Yesterday’s home runs don’t win today’s games.
On July 30, 1917, the Tigers collected twenty-one hits en route to a 16-4 rout of Washington. Ty Cobb, Bobby Veach, and Ossie Vitt, who were batting second, third, and fourth in the order, respectively, each came up with a 5-for-5 day at the plate.
This piece was published in the short-lived National Daily Baseball Gazette on April 20, 1887, and it is believed to be among the first-ever poems inspired by the game of baseball. I wasn’t able to find a title nor an author for the piece, but it is interesting to read, including the note about butterfingers.
Then dress, then dress, brave gallants all,
Don uniforms amain;
Remember fame and honor call
Us to the field again.
No shrewish tears shall fill our eye
When the ball club’s in our hand,
If we do lose we wil not sigh,
Nor plead a butter* hand.
Let piping swain and craven jay
Thus weep and puling cry,
Our business is like men to play,
Or know the reason why.
*Hence the term “butter-fingers,” which, twenty years ago, was applied to a man or a boy who didn’t hold a ball.
School work and intellectual interests such as music and the arts were not especially important to me while I was growing up, although mathematics, my favorite subject, was fun. Baseball was my first passion: I played sand lot and Little League and rooted for the Brooklyn Dodgers.
~Robert C. Merton
Just imagine how long nine innings of baseball would last if they started making up rules the way Calvin and Hobbes make up rules.
The last minor league appearance of Cy Young’s career took place on July 25, 1890. In the game against McKeesport (Pennsylvania), the 23-year-old Young threw a no-hitter, striking out 18 batters in the process.
I managed to watch PBS’s documentary on Ted Williams last night: American Masters – Ted Williams: “The Greatest Hitter Who Ever Lived.” I found the documentary fascinating, even learning a couple things along the way.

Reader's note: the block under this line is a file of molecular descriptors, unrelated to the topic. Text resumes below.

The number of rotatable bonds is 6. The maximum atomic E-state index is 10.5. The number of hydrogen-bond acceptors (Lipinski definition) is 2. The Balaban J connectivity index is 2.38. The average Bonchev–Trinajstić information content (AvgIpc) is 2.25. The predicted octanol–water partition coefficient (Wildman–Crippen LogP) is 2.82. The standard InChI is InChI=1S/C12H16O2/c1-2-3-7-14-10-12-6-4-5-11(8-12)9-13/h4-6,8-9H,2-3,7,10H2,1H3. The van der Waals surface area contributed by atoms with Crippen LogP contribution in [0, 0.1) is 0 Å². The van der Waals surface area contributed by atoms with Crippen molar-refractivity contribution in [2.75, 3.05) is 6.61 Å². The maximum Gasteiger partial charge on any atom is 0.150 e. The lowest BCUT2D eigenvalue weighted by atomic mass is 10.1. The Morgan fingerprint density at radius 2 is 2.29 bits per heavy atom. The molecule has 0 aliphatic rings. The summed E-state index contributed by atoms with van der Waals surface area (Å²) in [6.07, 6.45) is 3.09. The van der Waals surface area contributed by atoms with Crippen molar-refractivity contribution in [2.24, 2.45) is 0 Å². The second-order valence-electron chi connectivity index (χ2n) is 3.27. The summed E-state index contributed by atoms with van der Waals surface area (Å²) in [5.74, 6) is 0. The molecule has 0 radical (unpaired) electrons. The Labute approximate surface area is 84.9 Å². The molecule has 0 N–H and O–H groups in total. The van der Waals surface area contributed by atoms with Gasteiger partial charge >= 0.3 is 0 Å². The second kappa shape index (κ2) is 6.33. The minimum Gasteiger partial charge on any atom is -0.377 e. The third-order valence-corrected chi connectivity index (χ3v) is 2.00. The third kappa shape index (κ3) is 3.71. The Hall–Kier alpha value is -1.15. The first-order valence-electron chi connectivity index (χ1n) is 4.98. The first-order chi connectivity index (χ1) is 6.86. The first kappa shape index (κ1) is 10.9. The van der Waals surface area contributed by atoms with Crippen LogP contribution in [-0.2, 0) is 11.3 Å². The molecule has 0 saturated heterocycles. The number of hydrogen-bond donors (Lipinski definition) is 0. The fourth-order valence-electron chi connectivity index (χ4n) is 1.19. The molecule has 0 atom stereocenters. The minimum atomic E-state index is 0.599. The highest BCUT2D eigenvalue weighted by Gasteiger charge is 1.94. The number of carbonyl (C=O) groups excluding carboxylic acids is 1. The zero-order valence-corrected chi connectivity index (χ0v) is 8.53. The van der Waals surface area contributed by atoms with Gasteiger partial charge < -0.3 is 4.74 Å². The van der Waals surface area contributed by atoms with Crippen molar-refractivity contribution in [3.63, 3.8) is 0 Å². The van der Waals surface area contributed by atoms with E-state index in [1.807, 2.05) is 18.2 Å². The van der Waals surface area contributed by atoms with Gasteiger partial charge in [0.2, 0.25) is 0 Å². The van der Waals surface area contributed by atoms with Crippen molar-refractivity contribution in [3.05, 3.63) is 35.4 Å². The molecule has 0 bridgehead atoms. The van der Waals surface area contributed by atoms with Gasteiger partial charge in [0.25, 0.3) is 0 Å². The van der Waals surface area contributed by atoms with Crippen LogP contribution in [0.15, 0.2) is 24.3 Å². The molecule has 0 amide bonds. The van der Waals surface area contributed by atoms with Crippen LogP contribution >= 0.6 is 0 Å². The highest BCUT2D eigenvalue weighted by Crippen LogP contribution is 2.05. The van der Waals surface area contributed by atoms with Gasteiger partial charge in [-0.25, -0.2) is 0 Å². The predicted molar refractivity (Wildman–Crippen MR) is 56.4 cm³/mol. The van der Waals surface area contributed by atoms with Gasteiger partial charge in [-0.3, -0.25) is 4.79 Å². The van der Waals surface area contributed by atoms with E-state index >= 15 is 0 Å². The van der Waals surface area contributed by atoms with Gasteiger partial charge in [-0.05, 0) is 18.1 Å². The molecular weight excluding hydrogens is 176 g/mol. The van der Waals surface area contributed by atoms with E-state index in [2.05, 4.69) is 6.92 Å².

The episode opens with Ted Williams’s return to civilian life after the Korean War. After seriously considering spending the rest of his life fishing after the war, Williams opted to return to baseball. Ted Williams, the documentary shows, was so obsessed with baseball, and especially with hitting, that his obsession permeated all aspects of his life. He also was infamous for his temper, often getting into it with reporters and refusing to tip his cap. These things combined made him, at times, a difficult man to get along with, even within his family.
The episode covered, briefly, some details of Williams’s youth, including his strained relationship with his parents. It also touches on many of the things you would expect a Ted Williams documentary to cover, including the 1941 season, his service in two wars, comparisons between him and Joe DiMaggio, and the final season — and at-bat — of his career.
Something I learned — which I was glad about, as I’m always happy to learn new things — was that Ted Williams was also quite the fisherman. According to the documentary, Williams is in two fishing halls of fame (which halls of fame was either not mentioned or I missed it). He was so meticulously detailed about this hobby that he would cut fish open to see what they ate in order to create baits that mimicked those foods. He would then keep a log to determine what worked and what did not work. It was the same kind of obsession and attention to detail that contributed to his success as a hitter.
The documentary includes interviews with Williams’s daughter, Claudia, and other family members, as well as with various baseball personalities: writers, historians, broadcasters, and former and current players. If there is a shortcoming, it is that the documentary seems to bounce around quite a bit, which made it feel somewhat scattered. I think part of this was due to the brevity of the show. One hour is hardly long enough to go into any real depth regarding any one man’s life, especially a man like Ted Williams.